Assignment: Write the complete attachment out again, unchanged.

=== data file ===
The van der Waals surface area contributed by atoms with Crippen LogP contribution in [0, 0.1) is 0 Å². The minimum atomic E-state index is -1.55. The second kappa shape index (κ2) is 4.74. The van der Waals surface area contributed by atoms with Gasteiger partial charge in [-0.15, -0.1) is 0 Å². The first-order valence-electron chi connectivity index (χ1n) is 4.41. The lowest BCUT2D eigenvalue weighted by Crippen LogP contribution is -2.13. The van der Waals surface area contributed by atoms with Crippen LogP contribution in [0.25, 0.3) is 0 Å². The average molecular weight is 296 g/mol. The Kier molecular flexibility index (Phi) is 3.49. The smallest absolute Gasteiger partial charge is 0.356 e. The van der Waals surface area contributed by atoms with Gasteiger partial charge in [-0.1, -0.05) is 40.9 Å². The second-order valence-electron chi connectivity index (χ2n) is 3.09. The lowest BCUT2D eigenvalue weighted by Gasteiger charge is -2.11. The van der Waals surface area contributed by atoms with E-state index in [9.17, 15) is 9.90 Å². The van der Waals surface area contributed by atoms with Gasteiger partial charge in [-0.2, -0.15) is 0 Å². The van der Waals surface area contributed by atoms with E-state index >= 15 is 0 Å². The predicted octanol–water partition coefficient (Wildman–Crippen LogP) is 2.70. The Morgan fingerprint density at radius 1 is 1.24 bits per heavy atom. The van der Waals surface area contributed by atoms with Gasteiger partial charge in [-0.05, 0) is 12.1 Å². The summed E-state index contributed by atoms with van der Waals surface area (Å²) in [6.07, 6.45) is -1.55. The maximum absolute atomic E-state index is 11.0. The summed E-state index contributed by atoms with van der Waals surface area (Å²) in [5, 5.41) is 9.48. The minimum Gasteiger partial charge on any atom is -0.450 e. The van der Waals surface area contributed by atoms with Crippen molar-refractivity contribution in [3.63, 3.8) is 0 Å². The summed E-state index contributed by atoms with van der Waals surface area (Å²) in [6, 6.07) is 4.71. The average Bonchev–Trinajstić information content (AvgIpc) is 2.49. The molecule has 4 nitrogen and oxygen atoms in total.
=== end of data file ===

The van der Waals surface area contributed by atoms with Crippen LogP contribution in [0, 0.1) is 0 Å². The minimum atomic E-state index is -1.55. The second kappa shape index (κ2) is 4.74. The van der Waals surface area contributed by atoms with Gasteiger partial charge in [-0.15, -0.1) is 0 Å². The first-order valence-electron chi connectivity index (χ1n) is 4.41. The lowest BCUT2D eigenvalue weighted by Crippen LogP contribution is -2.13. The van der Waals surface area contributed by atoms with Crippen LogP contribution in [0.25, 0.3) is 0 Å². The average molecular weight is 296 g/mol. The Kier molecular flexibility index (Phi) is 3.49. The smallest absolute Gasteiger partial charge is 0.356 e. The van der Waals surface area contributed by atoms with Gasteiger partial charge in [-0.1, -0.05) is 40.9 Å². The second-order valence-electron chi connectivity index (χ2n) is 3.09. The lowest BCUT2D eigenvalue weighted by Gasteiger charge is -2.11. The van der Waals surface area contributed by atoms with E-state index in [9.17, 15) is 9.90 Å². The van der Waals surface area contributed by atoms with Gasteiger partial charge in [-0.2, -0.15) is 0 Å². The van der Waals surface area contributed by atoms with E-state index >= 15 is 0 Å². The predicted octanol–water partition coefficient (Wildman–Crippen LogP) is 2.70. The Morgan fingerprint density at radius 1 is 1.24 bits per heavy atom. The van der Waals surface area contributed by atoms with Gasteiger partial charge in [-0.05, 0) is 12.1 Å². The summed E-state index contributed by atoms with van der Waals surface area (Å²) in [6.07, 6.45) is -1.55. The maximum absolute atomic E-state index is 11.0. The summed E-state index contributed by atoms with van der Waals surface area (Å²) in [5, 5.41) is 9.48. The minimum Gasteiger partial charge on any atom is -0.450 e. The van der Waals surface area contributed by atoms with Crippen molar-refractivity contribution in [3.63, 3.8) is 0 Å². The summed E-state index contributed by atoms with van der Waals surface area (Å²) in [6, 6.07) is 4.71. The average Bonchev–Trinajstić information content (AvgIpc) is 2.49. The molecule has 4 nitrogen and oxygen atoms in total.